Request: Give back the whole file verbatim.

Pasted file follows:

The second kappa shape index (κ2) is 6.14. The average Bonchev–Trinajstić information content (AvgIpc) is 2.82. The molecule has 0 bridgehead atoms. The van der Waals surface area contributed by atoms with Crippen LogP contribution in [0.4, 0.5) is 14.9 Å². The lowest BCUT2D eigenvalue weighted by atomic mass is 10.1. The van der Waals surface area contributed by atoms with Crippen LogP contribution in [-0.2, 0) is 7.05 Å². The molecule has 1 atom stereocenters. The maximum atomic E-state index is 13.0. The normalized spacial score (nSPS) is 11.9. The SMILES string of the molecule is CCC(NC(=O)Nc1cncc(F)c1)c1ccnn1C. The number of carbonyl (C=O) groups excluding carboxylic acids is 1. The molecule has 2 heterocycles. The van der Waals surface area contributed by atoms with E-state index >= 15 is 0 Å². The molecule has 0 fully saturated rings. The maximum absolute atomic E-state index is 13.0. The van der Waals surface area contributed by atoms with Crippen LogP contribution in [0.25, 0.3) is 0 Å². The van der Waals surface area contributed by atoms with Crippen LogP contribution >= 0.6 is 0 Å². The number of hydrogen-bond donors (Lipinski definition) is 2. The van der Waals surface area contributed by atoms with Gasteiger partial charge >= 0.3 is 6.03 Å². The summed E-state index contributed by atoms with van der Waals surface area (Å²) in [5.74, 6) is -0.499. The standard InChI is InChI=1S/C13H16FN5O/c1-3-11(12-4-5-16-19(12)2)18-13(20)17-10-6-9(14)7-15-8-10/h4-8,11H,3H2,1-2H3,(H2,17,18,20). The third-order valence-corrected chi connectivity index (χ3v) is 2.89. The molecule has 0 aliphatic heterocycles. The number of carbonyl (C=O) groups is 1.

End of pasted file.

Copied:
The second kappa shape index (κ2) is 6.14. The average Bonchev–Trinajstić information content (AvgIpc) is 2.82. The molecule has 0 bridgehead atoms. The van der Waals surface area contributed by atoms with Crippen LogP contribution in [0.4, 0.5) is 14.9 Å². The lowest BCUT2D eigenvalue weighted by atomic mass is 10.1. The van der Waals surface area contributed by atoms with Crippen LogP contribution in [-0.2, 0) is 7.05 Å². The molecule has 1 atom stereocenters. The maximum atomic E-state index is 13.0. The normalized spacial score (nSPS) is 11.9. The SMILES string of the molecule is CCC(NC(=O)Nc1cncc(F)c1)c1ccnn1C. The number of carbonyl (C=O) groups excluding carboxylic acids is 1. The molecule has 2 heterocycles. The van der Waals surface area contributed by atoms with E-state index >= 15 is 0 Å². The molecule has 0 fully saturated rings. The maximum absolute atomic E-state index is 13.0. The van der Waals surface area contributed by atoms with Crippen LogP contribution in [0.25, 0.3) is 0 Å². The van der Waals surface area contributed by atoms with Crippen LogP contribution >= 0.6 is 0 Å². The number of hydrogen-bond donors (Lipinski definition) is 2. The van der Waals surface area contributed by atoms with Gasteiger partial charge >= 0.3 is 6.03 Å². The summed E-state index contributed by atoms with van der Waals surface area (Å²) in [5.74, 6) is -0.499. The standard InChI is InChI=1S/C13H16FN5O/c1-3-11(12-4-5-16-19(12)2)18-13(20)17-10-6-9(14)7-15-8-10/h4-8,11H,3H2,1-2H3,(H2,17,18,20). The third-order valence-corrected chi connectivity index (χ3v) is 2.89. The molecule has 0 aliphatic heterocycles. The number of carbonyl (C=O) groups is 1.